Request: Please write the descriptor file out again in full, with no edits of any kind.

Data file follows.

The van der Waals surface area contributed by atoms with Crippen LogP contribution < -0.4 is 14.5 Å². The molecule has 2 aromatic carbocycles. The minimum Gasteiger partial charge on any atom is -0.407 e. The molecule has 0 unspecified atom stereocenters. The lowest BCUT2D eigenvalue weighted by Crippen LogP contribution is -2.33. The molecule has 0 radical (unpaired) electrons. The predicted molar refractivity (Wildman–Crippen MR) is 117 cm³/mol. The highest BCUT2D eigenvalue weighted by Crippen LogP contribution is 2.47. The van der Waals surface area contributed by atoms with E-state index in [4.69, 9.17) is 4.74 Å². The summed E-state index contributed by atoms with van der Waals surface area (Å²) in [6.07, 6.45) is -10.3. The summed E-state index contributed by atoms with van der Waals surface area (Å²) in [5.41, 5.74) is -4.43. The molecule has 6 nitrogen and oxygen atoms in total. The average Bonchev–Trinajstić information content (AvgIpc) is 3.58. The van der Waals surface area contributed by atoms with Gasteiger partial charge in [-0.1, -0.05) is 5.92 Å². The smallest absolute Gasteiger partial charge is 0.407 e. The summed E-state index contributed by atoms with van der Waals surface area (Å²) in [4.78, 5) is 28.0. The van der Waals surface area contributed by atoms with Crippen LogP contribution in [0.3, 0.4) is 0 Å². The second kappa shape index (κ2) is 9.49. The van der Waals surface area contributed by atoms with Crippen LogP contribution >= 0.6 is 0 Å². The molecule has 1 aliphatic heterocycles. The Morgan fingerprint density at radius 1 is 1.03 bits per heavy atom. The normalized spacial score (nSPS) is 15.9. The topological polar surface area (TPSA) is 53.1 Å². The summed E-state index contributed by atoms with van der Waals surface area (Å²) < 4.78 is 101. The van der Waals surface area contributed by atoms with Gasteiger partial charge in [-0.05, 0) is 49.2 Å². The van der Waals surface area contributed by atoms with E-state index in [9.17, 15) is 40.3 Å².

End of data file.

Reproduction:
The van der Waals surface area contributed by atoms with Crippen LogP contribution < -0.4 is 14.5 Å². The molecule has 2 aromatic carbocycles. The minimum Gasteiger partial charge on any atom is -0.407 e. The molecule has 0 unspecified atom stereocenters. The lowest BCUT2D eigenvalue weighted by Crippen LogP contribution is -2.33. The molecule has 0 radical (unpaired) electrons. The predicted molar refractivity (Wildman–Crippen MR) is 117 cm³/mol. The highest BCUT2D eigenvalue weighted by Crippen LogP contribution is 2.47. The van der Waals surface area contributed by atoms with E-state index in [4.69, 9.17) is 4.74 Å². The summed E-state index contributed by atoms with van der Waals surface area (Å²) in [6.07, 6.45) is -10.3. The summed E-state index contributed by atoms with van der Waals surface area (Å²) in [5.41, 5.74) is -4.43. The molecule has 6 nitrogen and oxygen atoms in total. The average Bonchev–Trinajstić information content (AvgIpc) is 3.58. The van der Waals surface area contributed by atoms with Gasteiger partial charge in [-0.1, -0.05) is 5.92 Å². The smallest absolute Gasteiger partial charge is 0.407 e. The summed E-state index contributed by atoms with van der Waals surface area (Å²) in [4.78, 5) is 28.0. The van der Waals surface area contributed by atoms with Crippen LogP contribution in [0.3, 0.4) is 0 Å². The second kappa shape index (κ2) is 9.49. The van der Waals surface area contributed by atoms with Crippen LogP contribution >= 0.6 is 0 Å². The molecule has 1 aliphatic heterocycles. The Morgan fingerprint density at radius 1 is 1.03 bits per heavy atom. The normalized spacial score (nSPS) is 15.9. The topological polar surface area (TPSA) is 53.1 Å². The summed E-state index contributed by atoms with van der Waals surface area (Å²) < 4.78 is 101. The van der Waals surface area contributed by atoms with Gasteiger partial charge in [-0.05, 0) is 49.2 Å². The van der Waals surface area contributed by atoms with E-state index in [9.17, 15) is 40.3 Å².